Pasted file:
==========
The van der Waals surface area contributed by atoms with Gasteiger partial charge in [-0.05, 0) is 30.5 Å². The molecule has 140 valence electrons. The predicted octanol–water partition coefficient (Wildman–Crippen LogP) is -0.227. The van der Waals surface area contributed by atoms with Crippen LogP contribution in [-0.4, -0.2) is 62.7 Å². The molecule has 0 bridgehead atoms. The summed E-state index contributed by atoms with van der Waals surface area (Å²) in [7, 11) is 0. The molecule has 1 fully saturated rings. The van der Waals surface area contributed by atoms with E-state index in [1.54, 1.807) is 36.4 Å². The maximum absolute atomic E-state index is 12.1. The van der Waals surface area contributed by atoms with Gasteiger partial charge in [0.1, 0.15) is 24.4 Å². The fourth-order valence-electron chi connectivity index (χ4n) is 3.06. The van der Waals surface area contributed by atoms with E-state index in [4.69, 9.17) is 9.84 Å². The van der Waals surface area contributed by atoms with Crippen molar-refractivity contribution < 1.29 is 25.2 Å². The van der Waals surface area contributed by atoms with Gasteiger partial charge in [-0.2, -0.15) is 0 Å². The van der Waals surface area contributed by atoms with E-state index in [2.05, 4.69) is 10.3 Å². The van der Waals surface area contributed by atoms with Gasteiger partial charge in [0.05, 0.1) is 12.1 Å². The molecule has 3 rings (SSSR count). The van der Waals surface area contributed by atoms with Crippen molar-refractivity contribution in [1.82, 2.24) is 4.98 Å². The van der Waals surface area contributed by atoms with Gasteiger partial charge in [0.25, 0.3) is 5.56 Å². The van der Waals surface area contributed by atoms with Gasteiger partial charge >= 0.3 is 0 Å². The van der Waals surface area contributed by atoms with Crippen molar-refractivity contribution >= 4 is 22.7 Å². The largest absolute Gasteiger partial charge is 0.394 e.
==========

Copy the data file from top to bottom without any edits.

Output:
The van der Waals surface area contributed by atoms with Gasteiger partial charge in [-0.05, 0) is 30.5 Å². The molecule has 140 valence electrons. The predicted octanol–water partition coefficient (Wildman–Crippen LogP) is -0.227. The van der Waals surface area contributed by atoms with Crippen LogP contribution in [-0.4, -0.2) is 62.7 Å². The molecule has 0 bridgehead atoms. The summed E-state index contributed by atoms with van der Waals surface area (Å²) in [7, 11) is 0. The molecule has 1 fully saturated rings. The van der Waals surface area contributed by atoms with E-state index in [1.54, 1.807) is 36.4 Å². The maximum absolute atomic E-state index is 12.1. The van der Waals surface area contributed by atoms with Gasteiger partial charge in [0.1, 0.15) is 24.4 Å². The fourth-order valence-electron chi connectivity index (χ4n) is 3.06. The van der Waals surface area contributed by atoms with E-state index in [4.69, 9.17) is 9.84 Å². The van der Waals surface area contributed by atoms with Crippen molar-refractivity contribution < 1.29 is 25.2 Å². The van der Waals surface area contributed by atoms with Gasteiger partial charge in [-0.2, -0.15) is 0 Å². The van der Waals surface area contributed by atoms with E-state index in [2.05, 4.69) is 10.3 Å². The van der Waals surface area contributed by atoms with Gasteiger partial charge in [0.05, 0.1) is 12.1 Å². The molecule has 3 rings (SSSR count). The van der Waals surface area contributed by atoms with Crippen molar-refractivity contribution in [1.82, 2.24) is 4.98 Å². The van der Waals surface area contributed by atoms with Gasteiger partial charge in [0.25, 0.3) is 5.56 Å². The van der Waals surface area contributed by atoms with Gasteiger partial charge >= 0.3 is 0 Å². The van der Waals surface area contributed by atoms with Crippen molar-refractivity contribution >= 4 is 22.7 Å². The largest absolute Gasteiger partial charge is 0.394 e.